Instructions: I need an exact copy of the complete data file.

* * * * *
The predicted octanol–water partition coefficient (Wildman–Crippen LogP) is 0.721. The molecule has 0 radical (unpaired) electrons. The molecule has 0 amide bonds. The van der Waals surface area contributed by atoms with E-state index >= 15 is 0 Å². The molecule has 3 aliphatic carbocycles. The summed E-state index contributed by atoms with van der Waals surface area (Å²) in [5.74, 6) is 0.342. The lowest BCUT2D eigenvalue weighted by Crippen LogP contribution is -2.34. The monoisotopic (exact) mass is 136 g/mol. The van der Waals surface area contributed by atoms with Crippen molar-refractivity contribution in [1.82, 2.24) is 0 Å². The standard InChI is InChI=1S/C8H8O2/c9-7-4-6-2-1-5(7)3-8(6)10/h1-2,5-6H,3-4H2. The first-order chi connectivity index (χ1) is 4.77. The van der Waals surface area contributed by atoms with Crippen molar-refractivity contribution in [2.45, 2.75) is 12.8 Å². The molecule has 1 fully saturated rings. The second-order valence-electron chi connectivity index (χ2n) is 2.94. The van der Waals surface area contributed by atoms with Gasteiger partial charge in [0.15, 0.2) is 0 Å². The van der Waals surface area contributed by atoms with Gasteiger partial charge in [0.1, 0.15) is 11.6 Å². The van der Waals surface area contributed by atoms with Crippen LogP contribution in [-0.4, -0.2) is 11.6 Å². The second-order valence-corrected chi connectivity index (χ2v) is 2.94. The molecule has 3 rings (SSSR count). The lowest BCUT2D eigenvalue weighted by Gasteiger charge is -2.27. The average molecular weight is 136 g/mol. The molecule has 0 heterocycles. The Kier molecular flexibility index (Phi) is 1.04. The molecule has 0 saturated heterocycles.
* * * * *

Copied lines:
The predicted octanol–water partition coefficient (Wildman–Crippen LogP) is 0.721. The molecule has 0 radical (unpaired) electrons. The molecule has 0 amide bonds. The van der Waals surface area contributed by atoms with E-state index >= 15 is 0 Å². The molecule has 3 aliphatic carbocycles. The summed E-state index contributed by atoms with van der Waals surface area (Å²) in [5.74, 6) is 0.342. The lowest BCUT2D eigenvalue weighted by Crippen LogP contribution is -2.34. The monoisotopic (exact) mass is 136 g/mol. The van der Waals surface area contributed by atoms with Crippen molar-refractivity contribution in [1.82, 2.24) is 0 Å². The standard InChI is InChI=1S/C8H8O2/c9-7-4-6-2-1-5(7)3-8(6)10/h1-2,5-6H,3-4H2. The first-order chi connectivity index (χ1) is 4.77. The van der Waals surface area contributed by atoms with Crippen molar-refractivity contribution in [2.45, 2.75) is 12.8 Å². The molecule has 1 fully saturated rings. The second-order valence-electron chi connectivity index (χ2n) is 2.94. The van der Waals surface area contributed by atoms with Gasteiger partial charge in [0.15, 0.2) is 0 Å². The van der Waals surface area contributed by atoms with Gasteiger partial charge in [0.1, 0.15) is 11.6 Å². The van der Waals surface area contributed by atoms with Crippen LogP contribution in [-0.4, -0.2) is 11.6 Å². The second-order valence-corrected chi connectivity index (χ2v) is 2.94. The molecule has 3 rings (SSSR count). The lowest BCUT2D eigenvalue weighted by Gasteiger charge is -2.27. The average molecular weight is 136 g/mol. The molecule has 0 heterocycles. The Kier molecular flexibility index (Phi) is 1.04. The molecule has 0 saturated heterocycles.